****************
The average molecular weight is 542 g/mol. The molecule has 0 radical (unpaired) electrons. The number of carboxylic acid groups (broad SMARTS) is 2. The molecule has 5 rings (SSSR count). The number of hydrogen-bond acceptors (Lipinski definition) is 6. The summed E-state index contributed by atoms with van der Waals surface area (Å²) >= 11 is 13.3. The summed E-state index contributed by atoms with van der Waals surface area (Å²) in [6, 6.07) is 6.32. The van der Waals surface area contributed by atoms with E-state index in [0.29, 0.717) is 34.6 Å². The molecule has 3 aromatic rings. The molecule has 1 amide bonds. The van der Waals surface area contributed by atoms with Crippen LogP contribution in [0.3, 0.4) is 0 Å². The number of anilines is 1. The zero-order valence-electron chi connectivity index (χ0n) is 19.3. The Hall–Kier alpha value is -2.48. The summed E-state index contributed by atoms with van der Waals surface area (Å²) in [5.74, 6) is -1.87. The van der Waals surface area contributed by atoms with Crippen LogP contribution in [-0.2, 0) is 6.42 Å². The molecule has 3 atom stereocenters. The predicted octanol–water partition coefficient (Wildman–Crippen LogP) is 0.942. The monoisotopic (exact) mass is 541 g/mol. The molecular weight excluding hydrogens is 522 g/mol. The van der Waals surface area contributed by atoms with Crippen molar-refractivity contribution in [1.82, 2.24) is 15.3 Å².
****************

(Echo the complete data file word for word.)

The average molecular weight is 542 g/mol. The molecule has 0 radical (unpaired) electrons. The number of carboxylic acid groups (broad SMARTS) is 2. The molecule has 5 rings (SSSR count). The number of hydrogen-bond acceptors (Lipinski definition) is 6. The summed E-state index contributed by atoms with van der Waals surface area (Å²) >= 11 is 13.3. The summed E-state index contributed by atoms with van der Waals surface area (Å²) in [6, 6.07) is 6.32. The van der Waals surface area contributed by atoms with E-state index in [0.29, 0.717) is 34.6 Å². The molecule has 3 aromatic rings. The molecule has 1 amide bonds. The van der Waals surface area contributed by atoms with Crippen LogP contribution in [0.3, 0.4) is 0 Å². The number of anilines is 1. The zero-order valence-electron chi connectivity index (χ0n) is 19.3. The Hall–Kier alpha value is -2.48. The summed E-state index contributed by atoms with van der Waals surface area (Å²) in [5.74, 6) is -1.87. The van der Waals surface area contributed by atoms with Crippen LogP contribution in [-0.2, 0) is 6.42 Å². The molecule has 3 atom stereocenters. The predicted octanol–water partition coefficient (Wildman–Crippen LogP) is 0.942. The monoisotopic (exact) mass is 541 g/mol. The molecular weight excluding hydrogens is 522 g/mol. The van der Waals surface area contributed by atoms with Crippen molar-refractivity contribution in [1.82, 2.24) is 15.3 Å².